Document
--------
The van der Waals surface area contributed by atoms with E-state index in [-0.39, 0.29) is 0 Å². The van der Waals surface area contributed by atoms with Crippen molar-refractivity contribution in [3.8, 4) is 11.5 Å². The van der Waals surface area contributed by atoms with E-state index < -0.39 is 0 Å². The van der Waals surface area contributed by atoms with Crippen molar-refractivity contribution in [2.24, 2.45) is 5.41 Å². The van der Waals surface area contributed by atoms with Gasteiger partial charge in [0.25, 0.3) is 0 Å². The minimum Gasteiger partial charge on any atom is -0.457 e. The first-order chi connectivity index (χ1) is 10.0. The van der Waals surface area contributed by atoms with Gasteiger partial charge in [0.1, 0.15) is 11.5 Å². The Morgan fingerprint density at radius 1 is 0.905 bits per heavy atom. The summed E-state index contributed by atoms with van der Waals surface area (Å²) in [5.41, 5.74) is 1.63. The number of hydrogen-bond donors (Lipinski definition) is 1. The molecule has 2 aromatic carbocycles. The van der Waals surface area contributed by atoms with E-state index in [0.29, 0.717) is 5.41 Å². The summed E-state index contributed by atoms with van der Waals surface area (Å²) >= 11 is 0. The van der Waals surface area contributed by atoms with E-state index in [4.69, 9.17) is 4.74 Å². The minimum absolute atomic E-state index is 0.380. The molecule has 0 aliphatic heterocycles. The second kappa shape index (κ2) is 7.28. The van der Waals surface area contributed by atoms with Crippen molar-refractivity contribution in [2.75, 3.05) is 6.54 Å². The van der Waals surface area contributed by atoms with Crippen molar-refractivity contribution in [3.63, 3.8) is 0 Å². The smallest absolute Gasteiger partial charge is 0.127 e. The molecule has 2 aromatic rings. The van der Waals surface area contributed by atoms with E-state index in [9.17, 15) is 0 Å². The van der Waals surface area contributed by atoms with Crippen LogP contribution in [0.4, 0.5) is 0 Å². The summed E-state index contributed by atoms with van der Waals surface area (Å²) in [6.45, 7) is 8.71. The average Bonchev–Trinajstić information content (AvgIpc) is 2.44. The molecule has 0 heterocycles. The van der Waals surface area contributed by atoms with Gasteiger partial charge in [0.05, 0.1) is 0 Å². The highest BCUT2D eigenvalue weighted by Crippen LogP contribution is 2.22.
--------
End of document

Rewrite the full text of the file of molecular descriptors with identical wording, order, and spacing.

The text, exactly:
The van der Waals surface area contributed by atoms with E-state index in [-0.39, 0.29) is 0 Å². The van der Waals surface area contributed by atoms with Crippen molar-refractivity contribution in [3.8, 4) is 11.5 Å². The van der Waals surface area contributed by atoms with E-state index < -0.39 is 0 Å². The van der Waals surface area contributed by atoms with Crippen molar-refractivity contribution in [2.24, 2.45) is 5.41 Å². The van der Waals surface area contributed by atoms with Gasteiger partial charge in [0.25, 0.3) is 0 Å². The minimum Gasteiger partial charge on any atom is -0.457 e. The first-order chi connectivity index (χ1) is 10.0. The van der Waals surface area contributed by atoms with Gasteiger partial charge in [0.1, 0.15) is 11.5 Å². The Morgan fingerprint density at radius 1 is 0.905 bits per heavy atom. The summed E-state index contributed by atoms with van der Waals surface area (Å²) in [5.41, 5.74) is 1.63. The number of hydrogen-bond donors (Lipinski definition) is 1. The molecule has 2 aromatic carbocycles. The van der Waals surface area contributed by atoms with E-state index in [0.29, 0.717) is 5.41 Å². The summed E-state index contributed by atoms with van der Waals surface area (Å²) >= 11 is 0. The van der Waals surface area contributed by atoms with E-state index in [4.69, 9.17) is 4.74 Å². The minimum absolute atomic E-state index is 0.380. The molecule has 0 aliphatic heterocycles. The second kappa shape index (κ2) is 7.28. The van der Waals surface area contributed by atoms with Crippen molar-refractivity contribution in [2.75, 3.05) is 6.54 Å². The van der Waals surface area contributed by atoms with Crippen molar-refractivity contribution in [3.63, 3.8) is 0 Å². The smallest absolute Gasteiger partial charge is 0.127 e. The molecule has 2 aromatic rings. The van der Waals surface area contributed by atoms with E-state index in [9.17, 15) is 0 Å². The van der Waals surface area contributed by atoms with Crippen LogP contribution in [0.4, 0.5) is 0 Å². The summed E-state index contributed by atoms with van der Waals surface area (Å²) in [6.45, 7) is 8.71. The average Bonchev–Trinajstić information content (AvgIpc) is 2.44. The molecule has 0 heterocycles. The van der Waals surface area contributed by atoms with Gasteiger partial charge in [0.05, 0.1) is 0 Å². The highest BCUT2D eigenvalue weighted by Crippen LogP contribution is 2.22.